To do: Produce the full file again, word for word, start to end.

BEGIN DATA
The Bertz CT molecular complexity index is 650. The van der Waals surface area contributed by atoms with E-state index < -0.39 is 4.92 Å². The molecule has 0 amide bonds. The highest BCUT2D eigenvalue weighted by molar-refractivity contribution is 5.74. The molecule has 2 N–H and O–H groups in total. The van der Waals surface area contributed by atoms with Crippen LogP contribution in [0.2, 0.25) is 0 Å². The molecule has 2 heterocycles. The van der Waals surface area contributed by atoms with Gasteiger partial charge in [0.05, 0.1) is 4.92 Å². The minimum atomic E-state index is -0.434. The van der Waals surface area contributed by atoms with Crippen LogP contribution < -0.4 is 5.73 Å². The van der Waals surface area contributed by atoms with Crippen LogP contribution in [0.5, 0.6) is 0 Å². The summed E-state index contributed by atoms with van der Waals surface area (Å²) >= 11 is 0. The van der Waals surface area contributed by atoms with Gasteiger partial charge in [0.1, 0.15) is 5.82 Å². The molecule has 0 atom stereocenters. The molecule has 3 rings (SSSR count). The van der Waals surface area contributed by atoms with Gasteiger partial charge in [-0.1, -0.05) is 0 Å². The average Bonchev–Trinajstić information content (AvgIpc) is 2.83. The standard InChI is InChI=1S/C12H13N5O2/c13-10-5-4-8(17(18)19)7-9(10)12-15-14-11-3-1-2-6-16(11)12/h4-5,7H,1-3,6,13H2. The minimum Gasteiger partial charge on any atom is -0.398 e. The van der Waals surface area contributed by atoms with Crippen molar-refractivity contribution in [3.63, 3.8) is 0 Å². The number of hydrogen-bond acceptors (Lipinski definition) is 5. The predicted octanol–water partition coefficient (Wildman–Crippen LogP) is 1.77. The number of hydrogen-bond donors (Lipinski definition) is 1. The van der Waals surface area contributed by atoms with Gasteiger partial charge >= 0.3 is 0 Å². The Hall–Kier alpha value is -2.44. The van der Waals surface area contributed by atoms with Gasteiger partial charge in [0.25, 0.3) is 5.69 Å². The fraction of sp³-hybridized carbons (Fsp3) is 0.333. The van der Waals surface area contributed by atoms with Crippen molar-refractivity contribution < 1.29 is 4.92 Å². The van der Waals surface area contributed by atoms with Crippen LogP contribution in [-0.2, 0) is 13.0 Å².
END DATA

The Bertz CT molecular complexity index is 650. The van der Waals surface area contributed by atoms with E-state index < -0.39 is 4.92 Å². The molecule has 0 amide bonds. The highest BCUT2D eigenvalue weighted by molar-refractivity contribution is 5.74. The molecule has 2 N–H and O–H groups in total. The van der Waals surface area contributed by atoms with Crippen LogP contribution in [0.2, 0.25) is 0 Å². The molecule has 2 heterocycles. The van der Waals surface area contributed by atoms with Gasteiger partial charge in [0.05, 0.1) is 4.92 Å². The minimum atomic E-state index is -0.434. The van der Waals surface area contributed by atoms with Crippen LogP contribution < -0.4 is 5.73 Å². The van der Waals surface area contributed by atoms with Crippen LogP contribution in [0.5, 0.6) is 0 Å². The summed E-state index contributed by atoms with van der Waals surface area (Å²) >= 11 is 0. The van der Waals surface area contributed by atoms with Gasteiger partial charge in [0.1, 0.15) is 5.82 Å². The molecule has 0 atom stereocenters. The molecule has 3 rings (SSSR count). The van der Waals surface area contributed by atoms with Gasteiger partial charge in [-0.1, -0.05) is 0 Å². The average Bonchev–Trinajstić information content (AvgIpc) is 2.83. The standard InChI is InChI=1S/C12H13N5O2/c13-10-5-4-8(17(18)19)7-9(10)12-15-14-11-3-1-2-6-16(11)12/h4-5,7H,1-3,6,13H2. The minimum Gasteiger partial charge on any atom is -0.398 e. The van der Waals surface area contributed by atoms with Crippen molar-refractivity contribution in [3.63, 3.8) is 0 Å². The number of hydrogen-bond acceptors (Lipinski definition) is 5. The predicted octanol–water partition coefficient (Wildman–Crippen LogP) is 1.77. The number of hydrogen-bond donors (Lipinski definition) is 1. The van der Waals surface area contributed by atoms with Gasteiger partial charge >= 0.3 is 0 Å². The Hall–Kier alpha value is -2.44. The van der Waals surface area contributed by atoms with Gasteiger partial charge in [0.25, 0.3) is 5.69 Å². The fraction of sp³-hybridized carbons (Fsp3) is 0.333. The van der Waals surface area contributed by atoms with Crippen molar-refractivity contribution < 1.29 is 4.92 Å². The van der Waals surface area contributed by atoms with Crippen LogP contribution in [-0.2, 0) is 13.0 Å².